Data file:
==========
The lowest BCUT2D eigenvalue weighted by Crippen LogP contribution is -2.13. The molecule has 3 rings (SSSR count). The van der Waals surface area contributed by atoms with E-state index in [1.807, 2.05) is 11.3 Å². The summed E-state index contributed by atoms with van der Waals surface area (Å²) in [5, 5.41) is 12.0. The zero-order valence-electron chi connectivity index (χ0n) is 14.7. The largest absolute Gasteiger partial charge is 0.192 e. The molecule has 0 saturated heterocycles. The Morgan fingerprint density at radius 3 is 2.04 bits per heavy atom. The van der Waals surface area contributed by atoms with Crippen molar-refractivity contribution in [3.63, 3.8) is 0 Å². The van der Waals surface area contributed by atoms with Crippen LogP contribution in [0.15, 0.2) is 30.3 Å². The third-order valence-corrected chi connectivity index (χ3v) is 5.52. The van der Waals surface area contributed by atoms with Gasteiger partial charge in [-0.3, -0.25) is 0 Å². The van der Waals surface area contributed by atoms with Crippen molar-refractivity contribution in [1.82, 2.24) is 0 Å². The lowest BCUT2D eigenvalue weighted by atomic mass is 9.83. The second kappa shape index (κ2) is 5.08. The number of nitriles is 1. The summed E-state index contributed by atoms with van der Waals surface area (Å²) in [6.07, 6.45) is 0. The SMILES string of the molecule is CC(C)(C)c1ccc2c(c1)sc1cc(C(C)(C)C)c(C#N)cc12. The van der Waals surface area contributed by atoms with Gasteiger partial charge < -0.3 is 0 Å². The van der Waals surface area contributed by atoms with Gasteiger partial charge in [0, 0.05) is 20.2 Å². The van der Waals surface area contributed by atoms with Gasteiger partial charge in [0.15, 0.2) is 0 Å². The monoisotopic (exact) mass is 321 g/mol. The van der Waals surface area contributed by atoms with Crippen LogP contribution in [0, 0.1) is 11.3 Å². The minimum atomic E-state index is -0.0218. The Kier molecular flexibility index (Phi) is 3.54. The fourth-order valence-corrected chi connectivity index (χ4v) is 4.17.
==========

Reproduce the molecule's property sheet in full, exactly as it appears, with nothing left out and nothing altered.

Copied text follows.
The lowest BCUT2D eigenvalue weighted by Crippen LogP contribution is -2.13. The molecule has 3 rings (SSSR count). The van der Waals surface area contributed by atoms with E-state index in [1.807, 2.05) is 11.3 Å². The summed E-state index contributed by atoms with van der Waals surface area (Å²) in [5, 5.41) is 12.0. The zero-order valence-electron chi connectivity index (χ0n) is 14.7. The largest absolute Gasteiger partial charge is 0.192 e. The molecule has 0 saturated heterocycles. The Morgan fingerprint density at radius 3 is 2.04 bits per heavy atom. The van der Waals surface area contributed by atoms with Crippen molar-refractivity contribution in [3.63, 3.8) is 0 Å². The van der Waals surface area contributed by atoms with Crippen LogP contribution in [0.15, 0.2) is 30.3 Å². The third-order valence-corrected chi connectivity index (χ3v) is 5.52. The van der Waals surface area contributed by atoms with Gasteiger partial charge in [-0.3, -0.25) is 0 Å². The van der Waals surface area contributed by atoms with Crippen molar-refractivity contribution in [1.82, 2.24) is 0 Å². The lowest BCUT2D eigenvalue weighted by atomic mass is 9.83. The second kappa shape index (κ2) is 5.08. The number of nitriles is 1. The summed E-state index contributed by atoms with van der Waals surface area (Å²) in [6.07, 6.45) is 0. The SMILES string of the molecule is CC(C)(C)c1ccc2c(c1)sc1cc(C(C)(C)C)c(C#N)cc12. The van der Waals surface area contributed by atoms with Gasteiger partial charge < -0.3 is 0 Å². The van der Waals surface area contributed by atoms with Gasteiger partial charge in [0, 0.05) is 20.2 Å². The van der Waals surface area contributed by atoms with Gasteiger partial charge in [0.15, 0.2) is 0 Å². The monoisotopic (exact) mass is 321 g/mol. The van der Waals surface area contributed by atoms with Crippen LogP contribution in [0, 0.1) is 11.3 Å². The minimum atomic E-state index is -0.0218. The Kier molecular flexibility index (Phi) is 3.54. The fourth-order valence-corrected chi connectivity index (χ4v) is 4.17.